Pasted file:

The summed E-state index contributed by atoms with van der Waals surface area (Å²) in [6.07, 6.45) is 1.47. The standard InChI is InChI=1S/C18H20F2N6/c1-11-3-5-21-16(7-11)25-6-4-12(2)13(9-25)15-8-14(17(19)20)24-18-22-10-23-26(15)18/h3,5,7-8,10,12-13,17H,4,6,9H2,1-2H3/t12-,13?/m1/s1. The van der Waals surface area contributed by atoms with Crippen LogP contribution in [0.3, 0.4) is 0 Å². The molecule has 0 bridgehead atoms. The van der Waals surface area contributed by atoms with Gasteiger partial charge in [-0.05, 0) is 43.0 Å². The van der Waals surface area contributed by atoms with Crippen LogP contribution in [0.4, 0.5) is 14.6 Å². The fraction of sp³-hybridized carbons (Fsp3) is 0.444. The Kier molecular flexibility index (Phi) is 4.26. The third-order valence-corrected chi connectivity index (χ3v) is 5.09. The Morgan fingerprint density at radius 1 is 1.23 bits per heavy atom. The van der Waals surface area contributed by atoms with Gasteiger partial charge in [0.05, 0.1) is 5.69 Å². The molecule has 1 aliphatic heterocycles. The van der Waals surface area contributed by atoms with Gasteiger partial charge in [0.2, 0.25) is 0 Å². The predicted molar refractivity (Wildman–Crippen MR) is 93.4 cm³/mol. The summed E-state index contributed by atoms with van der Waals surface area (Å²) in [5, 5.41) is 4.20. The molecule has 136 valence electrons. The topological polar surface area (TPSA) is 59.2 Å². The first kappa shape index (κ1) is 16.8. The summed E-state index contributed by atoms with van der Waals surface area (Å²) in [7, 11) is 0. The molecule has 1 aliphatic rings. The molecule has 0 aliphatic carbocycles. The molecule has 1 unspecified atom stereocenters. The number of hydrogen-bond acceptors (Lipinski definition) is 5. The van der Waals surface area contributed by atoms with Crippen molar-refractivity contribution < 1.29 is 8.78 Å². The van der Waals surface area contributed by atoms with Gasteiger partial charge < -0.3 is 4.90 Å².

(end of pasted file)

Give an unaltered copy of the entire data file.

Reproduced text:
The summed E-state index contributed by atoms with van der Waals surface area (Å²) in [6.07, 6.45) is 1.47. The standard InChI is InChI=1S/C18H20F2N6/c1-11-3-5-21-16(7-11)25-6-4-12(2)13(9-25)15-8-14(17(19)20)24-18-22-10-23-26(15)18/h3,5,7-8,10,12-13,17H,4,6,9H2,1-2H3/t12-,13?/m1/s1. The van der Waals surface area contributed by atoms with Crippen LogP contribution in [0.3, 0.4) is 0 Å². The molecule has 0 bridgehead atoms. The van der Waals surface area contributed by atoms with Gasteiger partial charge in [-0.05, 0) is 43.0 Å². The van der Waals surface area contributed by atoms with Crippen LogP contribution in [0.4, 0.5) is 14.6 Å². The fraction of sp³-hybridized carbons (Fsp3) is 0.444. The Kier molecular flexibility index (Phi) is 4.26. The third-order valence-corrected chi connectivity index (χ3v) is 5.09. The Morgan fingerprint density at radius 1 is 1.23 bits per heavy atom. The van der Waals surface area contributed by atoms with Gasteiger partial charge in [0.05, 0.1) is 5.69 Å². The molecule has 1 aliphatic heterocycles. The van der Waals surface area contributed by atoms with Gasteiger partial charge in [0.2, 0.25) is 0 Å². The predicted molar refractivity (Wildman–Crippen MR) is 93.4 cm³/mol. The summed E-state index contributed by atoms with van der Waals surface area (Å²) in [5, 5.41) is 4.20. The molecule has 136 valence electrons. The topological polar surface area (TPSA) is 59.2 Å². The first kappa shape index (κ1) is 16.8. The summed E-state index contributed by atoms with van der Waals surface area (Å²) in [7, 11) is 0. The molecule has 1 aliphatic rings. The molecule has 0 aliphatic carbocycles. The molecule has 1 unspecified atom stereocenters. The number of hydrogen-bond acceptors (Lipinski definition) is 5. The van der Waals surface area contributed by atoms with Crippen molar-refractivity contribution < 1.29 is 8.78 Å². The van der Waals surface area contributed by atoms with Gasteiger partial charge < -0.3 is 4.90 Å².